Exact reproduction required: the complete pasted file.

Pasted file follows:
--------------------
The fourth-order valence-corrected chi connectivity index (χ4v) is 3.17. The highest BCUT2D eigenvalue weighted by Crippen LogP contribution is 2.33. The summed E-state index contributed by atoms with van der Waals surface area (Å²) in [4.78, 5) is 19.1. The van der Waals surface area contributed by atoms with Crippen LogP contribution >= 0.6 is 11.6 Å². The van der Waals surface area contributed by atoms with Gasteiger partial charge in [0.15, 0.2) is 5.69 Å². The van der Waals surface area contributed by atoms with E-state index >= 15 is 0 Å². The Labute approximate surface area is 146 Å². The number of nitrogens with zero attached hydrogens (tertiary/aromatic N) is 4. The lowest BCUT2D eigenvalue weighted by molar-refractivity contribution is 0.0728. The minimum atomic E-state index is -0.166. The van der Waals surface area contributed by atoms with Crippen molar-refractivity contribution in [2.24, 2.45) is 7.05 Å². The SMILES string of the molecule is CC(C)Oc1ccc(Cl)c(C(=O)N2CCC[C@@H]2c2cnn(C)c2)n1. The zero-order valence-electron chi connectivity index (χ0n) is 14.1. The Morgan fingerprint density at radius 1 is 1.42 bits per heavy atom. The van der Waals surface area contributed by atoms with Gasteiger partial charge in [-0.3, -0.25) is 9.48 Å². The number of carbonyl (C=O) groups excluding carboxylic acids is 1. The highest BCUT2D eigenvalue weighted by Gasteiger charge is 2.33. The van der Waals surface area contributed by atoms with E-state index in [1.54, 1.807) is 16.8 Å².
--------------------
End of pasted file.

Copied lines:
The fourth-order valence-corrected chi connectivity index (χ4v) is 3.17. The highest BCUT2D eigenvalue weighted by Crippen LogP contribution is 2.33. The summed E-state index contributed by atoms with van der Waals surface area (Å²) in [4.78, 5) is 19.1. The van der Waals surface area contributed by atoms with Crippen LogP contribution >= 0.6 is 11.6 Å². The van der Waals surface area contributed by atoms with Gasteiger partial charge in [0.15, 0.2) is 5.69 Å². The van der Waals surface area contributed by atoms with E-state index >= 15 is 0 Å². The Labute approximate surface area is 146 Å². The number of nitrogens with zero attached hydrogens (tertiary/aromatic N) is 4. The lowest BCUT2D eigenvalue weighted by molar-refractivity contribution is 0.0728. The minimum atomic E-state index is -0.166. The van der Waals surface area contributed by atoms with Crippen molar-refractivity contribution in [2.24, 2.45) is 7.05 Å². The SMILES string of the molecule is CC(C)Oc1ccc(Cl)c(C(=O)N2CCC[C@@H]2c2cnn(C)c2)n1. The zero-order valence-electron chi connectivity index (χ0n) is 14.1. The Morgan fingerprint density at radius 1 is 1.42 bits per heavy atom. The van der Waals surface area contributed by atoms with Gasteiger partial charge in [-0.3, -0.25) is 9.48 Å². The number of carbonyl (C=O) groups excluding carboxylic acids is 1. The highest BCUT2D eigenvalue weighted by Gasteiger charge is 2.33. The van der Waals surface area contributed by atoms with E-state index in [1.54, 1.807) is 16.8 Å².